Then he said, "Meazi, mommy?" "Meazi cut cake?"

Meazi was the oldest girl adopted within our group, therefore, helped Samson cut the cake. We have shown him video of this just a couple times but it's been a while. The clothes must have jogged his memory. He remembered his friend all on his own! He remembered cutting the cake with her. This was already an emotional day for me, so when he spoke his friend's name, I lost it!

Then all the way to the courthouse he kept asking, "Mommy, where is Meazi?"

I said, "she is home with her mommy and daddy".

He said, "Mommy, is Meazi OK?" 

I replied, "Oh yes, Meazi is OK. She is better than OK. She is home with her family who loves her dearly and takes very good care of her."

This was the conversation all the way to the courthouse.

My handsome boy who officially became my son!

The family waiting for our turn in court.

The judge declared Samson ours forever!

After the court hearing, I returned the girls to their schools and Steve, Samson and I met at a favorite local restaurant where Samson enjoyed chicken strips and fries. He was extra happy yesterday. I truly believe he understood the importance of this day. The rest of the day, he gave mom a lot of extra attention, hugs, kisses and smiles.

Thursday, December 10, 2009

We have a court date

in the US to finalize Samson's adoption! In the eyes of the Ehiopian court, he is ours but not in the US. Our court date is next Wednesday, December 16th. He has been our son in our hearts and minds since we passed court in Ethiopia on June 16th but next Wednesday, it will be official.

Wednesday, December 9, 2009

The meaning of Christmas

I found this video on another blog. I love how this song, 'Christmas with a capital 'C' spells out the true meaning of Christmas and how the recognition of it becomes lost when it is thrown unde the umbrella of 'Happy Holidays'.

Friday, December 4, 2009

When you don't have coffee beans...

Samson and I drink coffee together each morning after delivering his sisters to school. I drink mine in a special mug from a local potter, he has his coffee in a miniature coffee cup. I prefer grinding my own beans but sometimes we brew grounds that I purchased because they were a great price at the store. I brought home 12 bags of whole beans from Ethiopia but guess what?! They are almost all gone. So, I've been substituting inexpensive grounds to make my beans last longer.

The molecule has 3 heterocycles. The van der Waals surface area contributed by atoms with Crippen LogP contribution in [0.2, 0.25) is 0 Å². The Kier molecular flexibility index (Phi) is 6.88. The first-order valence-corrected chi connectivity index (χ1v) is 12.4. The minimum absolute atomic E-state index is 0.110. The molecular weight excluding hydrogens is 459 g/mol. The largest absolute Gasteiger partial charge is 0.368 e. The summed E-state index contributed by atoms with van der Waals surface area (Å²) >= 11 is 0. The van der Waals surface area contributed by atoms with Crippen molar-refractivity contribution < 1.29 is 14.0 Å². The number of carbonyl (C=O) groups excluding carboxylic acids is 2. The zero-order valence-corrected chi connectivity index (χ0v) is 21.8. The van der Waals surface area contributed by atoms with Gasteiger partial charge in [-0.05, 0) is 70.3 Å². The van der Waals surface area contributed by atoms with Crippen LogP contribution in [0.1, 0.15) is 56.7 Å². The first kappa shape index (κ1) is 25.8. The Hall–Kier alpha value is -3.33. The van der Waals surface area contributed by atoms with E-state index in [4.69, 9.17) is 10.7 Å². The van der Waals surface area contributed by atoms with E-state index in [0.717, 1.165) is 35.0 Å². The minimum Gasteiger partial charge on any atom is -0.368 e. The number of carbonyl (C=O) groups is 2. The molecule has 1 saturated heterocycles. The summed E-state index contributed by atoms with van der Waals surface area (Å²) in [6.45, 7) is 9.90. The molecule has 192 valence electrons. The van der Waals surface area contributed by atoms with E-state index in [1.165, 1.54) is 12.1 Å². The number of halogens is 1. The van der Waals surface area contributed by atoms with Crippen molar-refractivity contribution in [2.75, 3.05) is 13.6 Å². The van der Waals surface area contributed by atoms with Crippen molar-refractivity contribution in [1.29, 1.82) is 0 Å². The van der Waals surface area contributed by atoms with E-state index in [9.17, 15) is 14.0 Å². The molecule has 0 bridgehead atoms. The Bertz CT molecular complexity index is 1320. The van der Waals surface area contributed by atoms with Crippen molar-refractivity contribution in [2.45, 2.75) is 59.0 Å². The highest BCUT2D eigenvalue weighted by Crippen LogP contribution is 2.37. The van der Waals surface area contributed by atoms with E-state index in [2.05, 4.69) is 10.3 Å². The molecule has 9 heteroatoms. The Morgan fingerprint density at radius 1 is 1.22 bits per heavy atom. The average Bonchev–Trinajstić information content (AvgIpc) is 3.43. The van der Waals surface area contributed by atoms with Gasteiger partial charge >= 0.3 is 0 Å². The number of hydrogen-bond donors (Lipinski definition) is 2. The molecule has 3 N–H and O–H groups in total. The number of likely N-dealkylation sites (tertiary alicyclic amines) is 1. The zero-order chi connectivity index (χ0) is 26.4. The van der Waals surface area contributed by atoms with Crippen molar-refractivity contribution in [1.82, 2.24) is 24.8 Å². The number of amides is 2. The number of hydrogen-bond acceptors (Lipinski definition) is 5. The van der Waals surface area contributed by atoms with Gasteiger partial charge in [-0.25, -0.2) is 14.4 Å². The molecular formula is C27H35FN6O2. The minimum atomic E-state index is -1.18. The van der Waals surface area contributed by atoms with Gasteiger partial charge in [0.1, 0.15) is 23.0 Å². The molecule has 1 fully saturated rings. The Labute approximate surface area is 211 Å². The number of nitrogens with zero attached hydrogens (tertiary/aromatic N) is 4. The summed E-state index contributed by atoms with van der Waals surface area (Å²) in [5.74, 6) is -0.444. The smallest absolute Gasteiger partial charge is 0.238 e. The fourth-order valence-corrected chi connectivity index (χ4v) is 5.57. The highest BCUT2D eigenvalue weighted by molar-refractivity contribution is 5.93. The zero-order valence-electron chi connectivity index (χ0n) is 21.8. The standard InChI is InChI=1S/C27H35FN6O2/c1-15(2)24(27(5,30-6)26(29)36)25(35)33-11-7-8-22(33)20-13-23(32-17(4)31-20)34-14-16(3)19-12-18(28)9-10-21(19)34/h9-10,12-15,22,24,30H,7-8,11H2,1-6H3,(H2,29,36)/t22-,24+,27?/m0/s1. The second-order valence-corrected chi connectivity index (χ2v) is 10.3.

Most mornings we come straight home after dropping the girls off at school. However, the mornings I need to do a long grocery run, I sometimes go through a drive thru for a special coffee treat. I almost always order a small, skinny, vanilla latte. I have done this enough that Samson has figured out what I'm doing, thus feeling a little left out since I'm ordering only for myself. So, now he says, "Mommy, can Samson have skinny too?"

Some people may see this as odd that a 2 year old would enjoy coffee in the mornings with his mom. When we were in Ethiopia, we learned a few things about Samson and his heritage. One of those things is that his birth family had coffee trees. We were told that all family members, down to very young children will drink coffee each day. Unfortunately, because of a severe drought in Ethiopia, many families did not have a coffee crop this year.

So, do you know how Ethiopians drink coffee when they don't have coffee beans? THEY CRUSH UP LEAVES FROM THEIR COFFEE TREES AND BREW THE CRUSHED LEAVES IN THE WATER INSTEAD. I will not complain about not having coffee beans to grind for my coffee again.

Why even bother drinking coffee if its only source is from crushed coffee tree leaves? First of all, a simple known fact is that Ethiopia is known as the birthplace of coffee. Coffee serves as an integral part of their social and cultural life. Brewing and drinking coffee each day is a strong Ethiopian tradition. 

A traditional Ethiopian coffee ceremony is considered a mark of friendship or respect and is an example of Ethiopian hospitality. We had the opportunity to attend two special coffee ceremonies in Ehiopia. The first was after our birth family meetings and again at our guest house on the day we were departing.

Almost all ceremonies, as was the case for both of ours, are performed by a young woman dressed in traditional Ethiopian clothes. The ceremony begins with the roasting of the beans over a tiny charcoal stove. When the beans are ready, the woman grounds them with a mortar. Then the grounds are stirred into a black clay pot called a 'jebena'.

The coffee is served in cups and offered with sugar and sometimes cream. For each of our ceremonies, we were also served tender-kernelled popcorn.

Like, I mentioned, I am running low on my Ethiopian coffee beans and I wish to purchase more. I forgot to mention that any Ethiopian coffee that I have tried has been the best I've ever had. So good that I really don't enjoy any other coffee as well but again, I'm not going to complain. Anyway, I want to purchase some more real soon. And since I probably will not be traveling there in the near future, I plan to order from one or each of these sights that come highly recommended. The beauty of this coffee is that it is fair trade and it supports orphans in Africa.

Check them out:
Saints Coffee

I do feel a little conflicted, however, when I can order Ethiopian coffee beans by the click of a few buttons and a family in Ethiopia is relying on coffee tree leaves for their coffee. Coffee is not something to take for granted anymore.